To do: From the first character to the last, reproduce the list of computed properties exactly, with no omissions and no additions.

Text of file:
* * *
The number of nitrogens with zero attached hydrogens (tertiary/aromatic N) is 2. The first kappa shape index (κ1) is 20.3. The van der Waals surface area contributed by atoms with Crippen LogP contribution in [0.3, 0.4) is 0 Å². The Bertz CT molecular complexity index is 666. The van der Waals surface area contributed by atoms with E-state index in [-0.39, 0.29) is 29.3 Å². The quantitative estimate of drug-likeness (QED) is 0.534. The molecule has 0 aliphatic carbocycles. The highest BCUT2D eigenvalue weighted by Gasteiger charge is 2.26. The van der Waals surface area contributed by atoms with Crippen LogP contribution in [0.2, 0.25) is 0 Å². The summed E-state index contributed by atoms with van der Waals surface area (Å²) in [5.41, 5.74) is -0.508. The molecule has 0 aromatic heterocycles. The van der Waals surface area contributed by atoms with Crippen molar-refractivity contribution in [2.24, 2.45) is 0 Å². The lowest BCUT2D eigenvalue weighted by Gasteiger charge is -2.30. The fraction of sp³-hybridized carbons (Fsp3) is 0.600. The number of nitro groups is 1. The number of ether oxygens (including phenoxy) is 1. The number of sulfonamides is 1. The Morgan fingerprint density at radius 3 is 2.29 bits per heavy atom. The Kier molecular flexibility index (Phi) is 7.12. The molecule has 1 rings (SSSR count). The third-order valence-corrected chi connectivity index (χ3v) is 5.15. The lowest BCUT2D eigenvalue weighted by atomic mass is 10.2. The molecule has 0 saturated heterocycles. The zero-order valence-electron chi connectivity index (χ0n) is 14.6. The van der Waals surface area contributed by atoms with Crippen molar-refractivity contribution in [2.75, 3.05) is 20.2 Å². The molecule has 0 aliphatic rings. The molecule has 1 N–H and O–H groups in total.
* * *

The number of nitrogens with zero attached hydrogens (tertiary/aromatic N) is 2. The first kappa shape index (κ1) is 20.3. The van der Waals surface area contributed by atoms with Crippen LogP contribution in [0.3, 0.4) is 0 Å². The Bertz CT molecular complexity index is 666. The van der Waals surface area contributed by atoms with E-state index in [-0.39, 0.29) is 29.3 Å². The quantitative estimate of drug-likeness (QED) is 0.534. The molecule has 0 aliphatic carbocycles. The highest BCUT2D eigenvalue weighted by Gasteiger charge is 2.26. The van der Waals surface area contributed by atoms with Crippen LogP contribution in [0.2, 0.25) is 0 Å². The summed E-state index contributed by atoms with van der Waals surface area (Å²) in [5.41, 5.74) is -0.508. The molecule has 0 aromatic heterocycles. The van der Waals surface area contributed by atoms with Crippen molar-refractivity contribution in [2.24, 2.45) is 0 Å². The lowest BCUT2D eigenvalue weighted by Gasteiger charge is -2.30. The fraction of sp³-hybridized carbons (Fsp3) is 0.600. The number of nitro groups is 1. The number of ether oxygens (including phenoxy) is 1. The number of sulfonamides is 1. The Morgan fingerprint density at radius 3 is 2.29 bits per heavy atom. The Kier molecular flexibility index (Phi) is 7.12. The molecule has 1 rings (SSSR count). The third-order valence-corrected chi connectivity index (χ3v) is 5.15. The lowest BCUT2D eigenvalue weighted by atomic mass is 10.2. The molecule has 0 saturated heterocycles. The zero-order valence-electron chi connectivity index (χ0n) is 14.6. The van der Waals surface area contributed by atoms with Crippen molar-refractivity contribution in [2.75, 3.05) is 20.2 Å². The molecule has 0 aliphatic rings. The molecule has 1 N–H and O–H groups in total.